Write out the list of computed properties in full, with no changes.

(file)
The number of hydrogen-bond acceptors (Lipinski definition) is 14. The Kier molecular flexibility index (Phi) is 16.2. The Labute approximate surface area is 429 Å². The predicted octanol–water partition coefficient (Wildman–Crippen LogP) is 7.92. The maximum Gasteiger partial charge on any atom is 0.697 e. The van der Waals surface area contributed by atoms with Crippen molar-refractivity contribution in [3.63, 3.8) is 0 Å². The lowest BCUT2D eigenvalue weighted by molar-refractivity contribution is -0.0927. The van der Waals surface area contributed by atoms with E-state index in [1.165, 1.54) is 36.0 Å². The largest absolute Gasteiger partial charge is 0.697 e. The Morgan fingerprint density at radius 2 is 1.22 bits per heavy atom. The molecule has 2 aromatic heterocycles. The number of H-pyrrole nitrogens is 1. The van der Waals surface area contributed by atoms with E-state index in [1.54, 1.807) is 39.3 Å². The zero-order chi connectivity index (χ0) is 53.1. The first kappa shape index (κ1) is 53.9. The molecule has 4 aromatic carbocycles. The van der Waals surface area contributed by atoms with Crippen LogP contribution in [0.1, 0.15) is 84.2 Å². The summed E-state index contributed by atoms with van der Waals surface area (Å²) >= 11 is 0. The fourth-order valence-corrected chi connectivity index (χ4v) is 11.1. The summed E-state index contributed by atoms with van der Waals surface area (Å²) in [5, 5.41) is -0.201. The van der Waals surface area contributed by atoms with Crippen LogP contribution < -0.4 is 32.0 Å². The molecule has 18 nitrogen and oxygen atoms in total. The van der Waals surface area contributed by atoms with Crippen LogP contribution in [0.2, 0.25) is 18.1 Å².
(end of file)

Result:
The number of hydrogen-bond acceptors (Lipinski definition) is 14. The Kier molecular flexibility index (Phi) is 16.2. The Labute approximate surface area is 429 Å². The predicted octanol–water partition coefficient (Wildman–Crippen LogP) is 7.92. The maximum Gasteiger partial charge on any atom is 0.697 e. The van der Waals surface area contributed by atoms with Crippen molar-refractivity contribution in [3.63, 3.8) is 0 Å². The lowest BCUT2D eigenvalue weighted by molar-refractivity contribution is -0.0927. The van der Waals surface area contributed by atoms with E-state index in [1.165, 1.54) is 36.0 Å². The largest absolute Gasteiger partial charge is 0.697 e. The Morgan fingerprint density at radius 2 is 1.22 bits per heavy atom. The molecule has 2 aromatic heterocycles. The number of H-pyrrole nitrogens is 1. The van der Waals surface area contributed by atoms with E-state index in [1.54, 1.807) is 39.3 Å². The zero-order chi connectivity index (χ0) is 53.1. The first kappa shape index (κ1) is 53.9. The molecule has 4 aromatic carbocycles. The van der Waals surface area contributed by atoms with Crippen LogP contribution in [0.1, 0.15) is 84.2 Å². The summed E-state index contributed by atoms with van der Waals surface area (Å²) >= 11 is 0. The fourth-order valence-corrected chi connectivity index (χ4v) is 11.1. The summed E-state index contributed by atoms with van der Waals surface area (Å²) in [5, 5.41) is -0.201. The van der Waals surface area contributed by atoms with Crippen LogP contribution < -0.4 is 32.0 Å². The molecule has 18 nitrogen and oxygen atoms in total. The van der Waals surface area contributed by atoms with Crippen LogP contribution in [0.2, 0.25) is 18.1 Å².